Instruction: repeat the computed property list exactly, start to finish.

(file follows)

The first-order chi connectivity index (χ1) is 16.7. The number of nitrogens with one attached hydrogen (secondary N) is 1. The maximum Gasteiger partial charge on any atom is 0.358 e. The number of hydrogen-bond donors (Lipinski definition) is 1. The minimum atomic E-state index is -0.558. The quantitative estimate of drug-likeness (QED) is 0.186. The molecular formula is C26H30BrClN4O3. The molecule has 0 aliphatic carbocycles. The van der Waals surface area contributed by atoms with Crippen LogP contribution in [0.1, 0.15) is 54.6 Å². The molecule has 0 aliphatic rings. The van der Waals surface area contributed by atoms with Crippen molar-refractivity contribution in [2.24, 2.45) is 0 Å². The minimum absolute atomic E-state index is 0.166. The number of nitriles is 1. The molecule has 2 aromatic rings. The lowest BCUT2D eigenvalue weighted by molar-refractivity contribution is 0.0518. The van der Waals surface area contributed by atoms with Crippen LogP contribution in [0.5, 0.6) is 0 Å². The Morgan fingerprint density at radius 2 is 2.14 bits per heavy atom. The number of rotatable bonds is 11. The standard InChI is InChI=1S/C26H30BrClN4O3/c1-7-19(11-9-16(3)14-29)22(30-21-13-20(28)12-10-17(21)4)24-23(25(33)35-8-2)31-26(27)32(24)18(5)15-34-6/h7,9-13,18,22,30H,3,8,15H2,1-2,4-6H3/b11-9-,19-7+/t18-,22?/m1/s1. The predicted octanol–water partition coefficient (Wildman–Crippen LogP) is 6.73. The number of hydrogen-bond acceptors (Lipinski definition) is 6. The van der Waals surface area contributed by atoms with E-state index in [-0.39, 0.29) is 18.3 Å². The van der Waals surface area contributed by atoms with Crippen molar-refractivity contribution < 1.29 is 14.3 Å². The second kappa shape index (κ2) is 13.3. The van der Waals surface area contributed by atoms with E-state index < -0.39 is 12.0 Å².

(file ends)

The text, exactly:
The first-order chi connectivity index (χ1) is 16.7. The number of nitrogens with one attached hydrogen (secondary N) is 1. The maximum Gasteiger partial charge on any atom is 0.358 e. The number of hydrogen-bond donors (Lipinski definition) is 1. The minimum atomic E-state index is -0.558. The quantitative estimate of drug-likeness (QED) is 0.186. The molecular formula is C26H30BrClN4O3. The molecule has 0 aliphatic carbocycles. The van der Waals surface area contributed by atoms with Crippen LogP contribution in [0.1, 0.15) is 54.6 Å². The molecule has 0 aliphatic rings. The van der Waals surface area contributed by atoms with Crippen molar-refractivity contribution in [2.24, 2.45) is 0 Å². The minimum absolute atomic E-state index is 0.166. The number of nitriles is 1. The molecule has 2 aromatic rings. The lowest BCUT2D eigenvalue weighted by molar-refractivity contribution is 0.0518. The van der Waals surface area contributed by atoms with Crippen LogP contribution in [0.5, 0.6) is 0 Å². The Morgan fingerprint density at radius 2 is 2.14 bits per heavy atom. The number of rotatable bonds is 11. The standard InChI is InChI=1S/C26H30BrClN4O3/c1-7-19(11-9-16(3)14-29)22(30-21-13-20(28)12-10-17(21)4)24-23(25(33)35-8-2)31-26(27)32(24)18(5)15-34-6/h7,9-13,18,22,30H,3,8,15H2,1-2,4-6H3/b11-9-,19-7+/t18-,22?/m1/s1. The predicted octanol–water partition coefficient (Wildman–Crippen LogP) is 6.73. The number of hydrogen-bond acceptors (Lipinski definition) is 6. The van der Waals surface area contributed by atoms with E-state index in [-0.39, 0.29) is 18.3 Å². The van der Waals surface area contributed by atoms with Crippen molar-refractivity contribution < 1.29 is 14.3 Å². The second kappa shape index (κ2) is 13.3. The van der Waals surface area contributed by atoms with E-state index < -0.39 is 12.0 Å².